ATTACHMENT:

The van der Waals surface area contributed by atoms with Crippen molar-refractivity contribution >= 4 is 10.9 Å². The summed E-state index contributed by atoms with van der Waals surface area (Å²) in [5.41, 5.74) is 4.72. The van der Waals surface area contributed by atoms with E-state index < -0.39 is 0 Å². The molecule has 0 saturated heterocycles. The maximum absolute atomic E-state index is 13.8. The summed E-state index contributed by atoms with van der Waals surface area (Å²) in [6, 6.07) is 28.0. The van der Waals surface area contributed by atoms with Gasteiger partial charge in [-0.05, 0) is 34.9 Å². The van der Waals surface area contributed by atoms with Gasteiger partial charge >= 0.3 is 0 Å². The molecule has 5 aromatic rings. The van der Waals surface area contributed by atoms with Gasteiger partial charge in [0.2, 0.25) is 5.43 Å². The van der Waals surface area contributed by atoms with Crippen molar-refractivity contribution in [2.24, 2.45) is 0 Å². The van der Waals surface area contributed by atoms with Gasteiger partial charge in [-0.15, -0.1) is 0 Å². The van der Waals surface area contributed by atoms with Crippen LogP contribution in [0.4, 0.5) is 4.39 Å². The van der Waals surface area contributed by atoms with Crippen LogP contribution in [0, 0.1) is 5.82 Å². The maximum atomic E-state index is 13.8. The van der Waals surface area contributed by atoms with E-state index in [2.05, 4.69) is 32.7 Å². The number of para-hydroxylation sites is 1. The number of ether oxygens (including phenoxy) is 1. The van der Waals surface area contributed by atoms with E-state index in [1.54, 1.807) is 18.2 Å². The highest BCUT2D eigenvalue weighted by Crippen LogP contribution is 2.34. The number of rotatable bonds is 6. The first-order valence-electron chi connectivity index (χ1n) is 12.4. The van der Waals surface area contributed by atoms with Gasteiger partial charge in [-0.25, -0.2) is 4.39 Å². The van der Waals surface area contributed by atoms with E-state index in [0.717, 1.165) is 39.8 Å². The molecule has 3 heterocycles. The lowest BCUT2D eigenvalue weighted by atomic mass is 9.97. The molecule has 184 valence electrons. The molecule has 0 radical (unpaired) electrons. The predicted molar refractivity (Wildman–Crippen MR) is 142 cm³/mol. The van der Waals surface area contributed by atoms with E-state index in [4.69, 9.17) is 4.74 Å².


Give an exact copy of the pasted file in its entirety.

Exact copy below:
The van der Waals surface area contributed by atoms with Crippen molar-refractivity contribution >= 4 is 10.9 Å². The summed E-state index contributed by atoms with van der Waals surface area (Å²) in [5.41, 5.74) is 4.72. The van der Waals surface area contributed by atoms with E-state index < -0.39 is 0 Å². The molecule has 0 saturated heterocycles. The maximum absolute atomic E-state index is 13.8. The summed E-state index contributed by atoms with van der Waals surface area (Å²) in [6, 6.07) is 28.0. The van der Waals surface area contributed by atoms with Gasteiger partial charge in [-0.05, 0) is 34.9 Å². The van der Waals surface area contributed by atoms with Gasteiger partial charge >= 0.3 is 0 Å². The molecule has 5 aromatic rings. The van der Waals surface area contributed by atoms with Gasteiger partial charge in [0.2, 0.25) is 5.43 Å². The van der Waals surface area contributed by atoms with Crippen molar-refractivity contribution in [2.24, 2.45) is 0 Å². The van der Waals surface area contributed by atoms with Gasteiger partial charge in [-0.15, -0.1) is 0 Å². The van der Waals surface area contributed by atoms with Crippen LogP contribution in [0.4, 0.5) is 4.39 Å². The van der Waals surface area contributed by atoms with Crippen LogP contribution in [0, 0.1) is 5.82 Å². The maximum atomic E-state index is 13.8. The van der Waals surface area contributed by atoms with E-state index in [2.05, 4.69) is 32.7 Å². The number of para-hydroxylation sites is 1. The number of ether oxygens (including phenoxy) is 1. The van der Waals surface area contributed by atoms with E-state index in [1.54, 1.807) is 18.2 Å². The highest BCUT2D eigenvalue weighted by Crippen LogP contribution is 2.34. The number of rotatable bonds is 6. The first-order valence-electron chi connectivity index (χ1n) is 12.4. The van der Waals surface area contributed by atoms with Gasteiger partial charge in [-0.25, -0.2) is 4.39 Å². The van der Waals surface area contributed by atoms with E-state index in [0.717, 1.165) is 39.8 Å². The molecule has 3 heterocycles. The lowest BCUT2D eigenvalue weighted by atomic mass is 9.97. The molecule has 184 valence electrons. The molecule has 0 radical (unpaired) electrons. The predicted molar refractivity (Wildman–Crippen MR) is 142 cm³/mol. The van der Waals surface area contributed by atoms with E-state index in [4.69, 9.17) is 4.74 Å².